Employers and industry groups will be included in negotiations leading to a new funding formula for universities in Ontario, the provincial government announced Thursday.
The consultations set to begin in April are the much-awaited next step in the differentiation process that began several years ago. Late last summer, Ontario signed strategic mandate agreements with each of the province's 44 universities and colleges, deals aimed at focusing each school on its strengths and reducing duplication across the system.
Everything, including how tuition is set, will be on the table as part of the funding review, ministry officials said.
One of the primary goals of the process is to focus more attention on outcomes, such as employment rates, and to allow the government to monitor the quality of education. At the same time, the ministry is aware it must strike a delicate balance between the needs of employers and universities' autonomy.
Only universities and the government were at the table when the strategic mandate agreements were negotiated. Adding employers means universities will no longer be the only ones talking to the government about their programs.
"At the end of the day, whatever emerges as a new formula, it is the presidents of each institution that will be held responsible and accountable for the financial well-being of their institution. By necessity, they need to be at the centre of the conversation," said Bonnie Patterson, the president of the Council of Ontario Universities.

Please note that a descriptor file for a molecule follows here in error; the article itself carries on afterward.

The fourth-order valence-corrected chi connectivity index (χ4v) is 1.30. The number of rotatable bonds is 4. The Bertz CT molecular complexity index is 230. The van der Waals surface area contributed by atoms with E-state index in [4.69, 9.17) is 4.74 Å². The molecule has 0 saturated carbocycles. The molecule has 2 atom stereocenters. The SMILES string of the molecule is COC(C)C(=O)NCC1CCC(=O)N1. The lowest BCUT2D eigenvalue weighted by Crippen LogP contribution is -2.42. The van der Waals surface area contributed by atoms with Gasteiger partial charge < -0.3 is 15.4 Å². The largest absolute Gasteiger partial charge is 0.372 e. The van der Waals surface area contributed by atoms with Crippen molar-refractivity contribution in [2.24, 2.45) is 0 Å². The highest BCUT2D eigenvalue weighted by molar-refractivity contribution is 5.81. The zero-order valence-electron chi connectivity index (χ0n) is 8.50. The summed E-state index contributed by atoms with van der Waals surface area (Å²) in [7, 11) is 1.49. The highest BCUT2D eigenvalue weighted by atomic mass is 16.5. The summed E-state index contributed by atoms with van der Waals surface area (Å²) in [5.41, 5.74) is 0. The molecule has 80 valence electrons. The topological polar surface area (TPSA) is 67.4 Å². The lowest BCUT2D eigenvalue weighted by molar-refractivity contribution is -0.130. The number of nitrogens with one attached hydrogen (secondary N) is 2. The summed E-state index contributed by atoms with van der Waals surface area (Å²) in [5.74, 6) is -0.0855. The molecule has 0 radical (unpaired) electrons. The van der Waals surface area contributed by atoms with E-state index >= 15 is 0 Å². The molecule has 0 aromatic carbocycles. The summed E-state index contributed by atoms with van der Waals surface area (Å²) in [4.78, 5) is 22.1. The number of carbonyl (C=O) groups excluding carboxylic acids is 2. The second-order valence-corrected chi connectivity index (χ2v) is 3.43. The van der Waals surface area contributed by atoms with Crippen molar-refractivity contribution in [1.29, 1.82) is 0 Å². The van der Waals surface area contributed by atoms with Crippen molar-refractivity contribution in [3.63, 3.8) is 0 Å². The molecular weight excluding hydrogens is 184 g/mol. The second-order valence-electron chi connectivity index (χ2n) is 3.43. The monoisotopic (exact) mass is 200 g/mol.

Currently, most of the revenue universities receive from government is based on student enrolment. As a result, government grants have grown in lockstep with rising student numbers. One of the goals of the review is to cushion the impact of the coming drop in enrolments due to demographic changes, particularly for smaller universities whose budgets may be hard hit.
"In Ontario, our largest university has 80,000 students and the smallest, Algoma, has 1,000, with many in between. Using the old formula impacts smaller universities [more]. The new system will put universities on a good footing where quality will be a driver," said Reza Moridi, the Minister of Training, Colleges and Universities.
At the same time, universities such as the University of Toronto or McMaster University have argued that funding must recognize that research mandate.
"We compete for global talent, we conduct research that is to be assessed on a global scale. … The important thing is to be able to use the resources that are available through a formula that is flexible and keeps us competitive," said Patrick Deane, the president of McMaster University.
Several university presidents have already formed a task force that is examining the impact of changes to how funding is distributed and is hoping to collaborate with the ministry.
Government grants are not the only issue to be discussed. Changes to how tuition levels are decided will be part of the wider conversation on the system's sustainability, ministry officials said. A 3-per-cent cap on tuition increases is now in place, but will expire in 2017-2018.
Other provinces are also grappling with the question of how much of the cost of education students and their families should bear. Alberta Premier Jim Prentice has not denied that the province is discussing the feasibility of allowing tuition to rise above inflation, in light of declining oil revenues.
Any such move in Ontario would risk restricting access, one of the province's student groups said.
"Deregulated tuition cannot even be remotely considered in this province," said Jen Carter, the president of the Ontario Undergraduate Student Alliance.
She pointed in particular to students from aboriginal backgrounds as some of the most reluctant to turn to government for aid.
"We have a fantastic repayment system and that needs to be communicated better to students, but that is not a complete solution."